Since 1993, Yasuhisa Himeno has been General Manager of the Division, which currently has about 20 staff members in 4 departments: planning; R&D; marketing and sales; and technical services. The unit is now beginning a push for universal design to assure accessibility of all future Canon products. Documents for internal distribution on this topic were scheduled for June 1995 release, and were to be updated and issued thereafter on a quarterly basis. A height-adjustable photocopier is currently available, but Canon feels this is not enough; other company products must be made accessible as well.
During the second part of the meeting, the JTEC team saw demonstrations of and received brief explanations about several current products.
Originally introduced in the early 1970s, this is a portable reading device for the blind that does not rely on a knowledge of Braille. It consists of a tiny camera tethered to a tactile array of 5 x 20 pins covering an area approximately 1 inch long by 0.5 inches wide. As the user moves the camera over the surface on which the information is printed/displayed, the scanned image is converted into a vibrating tactile form that the user can sense with his or her fingertip. The device can also effectively convey simple graphics (e.g., straight lines) as well as text. When reading kanji, it is not always possible to display an entire character at once, in which case the user will need to scan the left and right halves separately.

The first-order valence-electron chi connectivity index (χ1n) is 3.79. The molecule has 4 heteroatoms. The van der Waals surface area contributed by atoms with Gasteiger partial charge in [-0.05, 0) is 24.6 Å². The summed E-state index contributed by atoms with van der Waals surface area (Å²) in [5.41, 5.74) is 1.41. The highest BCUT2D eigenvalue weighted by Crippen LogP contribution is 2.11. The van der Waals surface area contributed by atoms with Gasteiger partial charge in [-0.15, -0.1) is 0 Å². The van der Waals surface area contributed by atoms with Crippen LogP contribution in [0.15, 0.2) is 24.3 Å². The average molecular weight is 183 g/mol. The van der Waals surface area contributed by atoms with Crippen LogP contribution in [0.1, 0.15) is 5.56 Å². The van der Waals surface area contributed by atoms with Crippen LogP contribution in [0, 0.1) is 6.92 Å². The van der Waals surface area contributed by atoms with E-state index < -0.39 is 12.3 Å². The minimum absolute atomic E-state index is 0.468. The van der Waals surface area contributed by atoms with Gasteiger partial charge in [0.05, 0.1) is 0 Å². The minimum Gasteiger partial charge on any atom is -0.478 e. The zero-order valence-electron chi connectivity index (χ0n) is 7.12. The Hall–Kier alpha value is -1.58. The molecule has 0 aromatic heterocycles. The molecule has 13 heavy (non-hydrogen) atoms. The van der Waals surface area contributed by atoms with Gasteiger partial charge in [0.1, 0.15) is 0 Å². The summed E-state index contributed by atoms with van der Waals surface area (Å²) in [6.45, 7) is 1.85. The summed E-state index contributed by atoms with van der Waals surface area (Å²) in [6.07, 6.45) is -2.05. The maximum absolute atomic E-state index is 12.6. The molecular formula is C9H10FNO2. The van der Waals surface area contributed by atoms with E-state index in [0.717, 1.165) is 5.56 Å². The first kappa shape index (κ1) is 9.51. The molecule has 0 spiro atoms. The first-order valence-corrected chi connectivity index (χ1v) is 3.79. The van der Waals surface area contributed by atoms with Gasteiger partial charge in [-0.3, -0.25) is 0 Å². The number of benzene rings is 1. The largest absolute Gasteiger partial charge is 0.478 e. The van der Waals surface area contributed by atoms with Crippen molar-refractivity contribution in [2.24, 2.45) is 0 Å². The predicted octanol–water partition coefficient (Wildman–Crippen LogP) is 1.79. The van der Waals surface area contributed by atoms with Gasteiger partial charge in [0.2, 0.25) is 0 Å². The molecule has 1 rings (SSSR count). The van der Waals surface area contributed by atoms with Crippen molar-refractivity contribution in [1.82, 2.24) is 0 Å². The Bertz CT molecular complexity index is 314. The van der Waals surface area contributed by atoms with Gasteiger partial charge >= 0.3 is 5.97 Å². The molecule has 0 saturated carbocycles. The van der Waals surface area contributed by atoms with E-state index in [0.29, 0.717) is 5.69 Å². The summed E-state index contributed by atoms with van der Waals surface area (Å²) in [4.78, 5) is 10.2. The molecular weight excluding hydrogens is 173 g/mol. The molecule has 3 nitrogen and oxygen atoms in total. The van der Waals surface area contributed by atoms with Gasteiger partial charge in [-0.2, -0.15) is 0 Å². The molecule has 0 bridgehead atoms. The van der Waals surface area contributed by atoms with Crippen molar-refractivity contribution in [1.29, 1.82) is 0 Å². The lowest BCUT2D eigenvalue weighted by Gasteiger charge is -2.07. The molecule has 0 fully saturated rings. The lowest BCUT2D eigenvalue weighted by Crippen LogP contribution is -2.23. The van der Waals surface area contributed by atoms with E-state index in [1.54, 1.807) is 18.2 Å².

These are Braille output and input devices, respectively, for personal computers and laptops. Both have been adapted by Canon for the Japanese market. In the PowerBraille 40, for example, special software has been developed to allow use of 2 or even 3 Braille cells to represent a single kanji character when required.
This closed-circuit TV reading device is designed for people with low vision. Material to be read is placed on a platform under a camera, which displays a highly magnified image on a screen positioned so that it is at eye level and easily accessible. Four simple switches and dials control all functionality: on/off, focus, magnification (4 - 20x), and display mode (normal black on white versus reverse video, high contrast versus gray scale). The device is approximately ¥150,000 (~$1,500) less expensive than older units with similar capabilities.